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Our contributor wonders if her family clock kept time for the entire Midwest during the 19th century.
According to the story, the clock sat in the family jewelry store in Chicago and regulated time in other towns via telegraph signals.
History Detectives takes on the case, and discovers how regulating time became critical as America moved into the industrial age.
We visit a clock appraiser and a time-keeping historian and some interesting results from the Chicago Tribune historical archives.
Patricia Atwood would like to acknowledge that she misspoke about self-winding regulators not having pendulums. She meant to say that self-winding regulators did have pendulums but they were mostly spring-driven unlike the Mayo regulator which is powered by a hanging weight.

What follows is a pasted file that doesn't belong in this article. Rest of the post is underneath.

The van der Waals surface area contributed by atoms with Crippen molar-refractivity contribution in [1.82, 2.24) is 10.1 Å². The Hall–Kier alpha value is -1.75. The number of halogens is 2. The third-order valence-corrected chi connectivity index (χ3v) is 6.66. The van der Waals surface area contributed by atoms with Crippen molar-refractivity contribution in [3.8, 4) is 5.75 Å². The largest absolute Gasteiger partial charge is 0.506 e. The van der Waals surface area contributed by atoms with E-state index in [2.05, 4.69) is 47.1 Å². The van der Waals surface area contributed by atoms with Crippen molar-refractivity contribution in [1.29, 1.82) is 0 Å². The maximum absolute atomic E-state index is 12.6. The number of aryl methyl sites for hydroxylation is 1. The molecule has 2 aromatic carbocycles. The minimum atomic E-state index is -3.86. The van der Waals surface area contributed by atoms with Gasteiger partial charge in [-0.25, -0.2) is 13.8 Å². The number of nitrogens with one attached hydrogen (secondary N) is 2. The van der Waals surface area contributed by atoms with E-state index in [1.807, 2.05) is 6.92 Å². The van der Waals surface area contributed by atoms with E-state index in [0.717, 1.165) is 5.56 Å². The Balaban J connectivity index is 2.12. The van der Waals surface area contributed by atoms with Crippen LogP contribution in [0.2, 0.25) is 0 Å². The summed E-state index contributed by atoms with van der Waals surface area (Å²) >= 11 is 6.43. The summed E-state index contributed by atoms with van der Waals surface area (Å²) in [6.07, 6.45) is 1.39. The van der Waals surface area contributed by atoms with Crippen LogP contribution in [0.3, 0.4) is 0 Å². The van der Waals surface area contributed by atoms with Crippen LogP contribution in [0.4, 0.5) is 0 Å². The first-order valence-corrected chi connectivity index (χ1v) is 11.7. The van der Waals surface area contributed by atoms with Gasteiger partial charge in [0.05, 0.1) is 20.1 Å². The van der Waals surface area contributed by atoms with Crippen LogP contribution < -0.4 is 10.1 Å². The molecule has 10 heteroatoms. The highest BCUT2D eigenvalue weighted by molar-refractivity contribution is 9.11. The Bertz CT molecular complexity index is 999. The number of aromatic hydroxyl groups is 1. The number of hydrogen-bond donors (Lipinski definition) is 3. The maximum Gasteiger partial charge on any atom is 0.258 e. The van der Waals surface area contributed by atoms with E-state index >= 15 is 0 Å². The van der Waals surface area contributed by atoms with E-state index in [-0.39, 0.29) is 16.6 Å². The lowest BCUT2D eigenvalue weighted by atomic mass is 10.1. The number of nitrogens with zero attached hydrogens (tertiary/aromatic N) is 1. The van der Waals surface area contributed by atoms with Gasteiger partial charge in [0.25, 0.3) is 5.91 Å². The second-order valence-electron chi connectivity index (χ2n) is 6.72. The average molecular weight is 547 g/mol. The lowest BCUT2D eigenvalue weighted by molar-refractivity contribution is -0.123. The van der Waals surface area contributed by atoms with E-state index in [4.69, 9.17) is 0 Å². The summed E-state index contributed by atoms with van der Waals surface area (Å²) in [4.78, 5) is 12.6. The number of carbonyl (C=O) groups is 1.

Article: Mayo’s Old Time Clock
This article describes Mayo’s old time clock, saying that it survived the Chicago fire in 1871.
Article: Standard Time
This Chicago Daily Tribune article from 1883 discusses various jewelers including J.B. Mayo and the regulation and business of time prior to the standardization for these jewelers.
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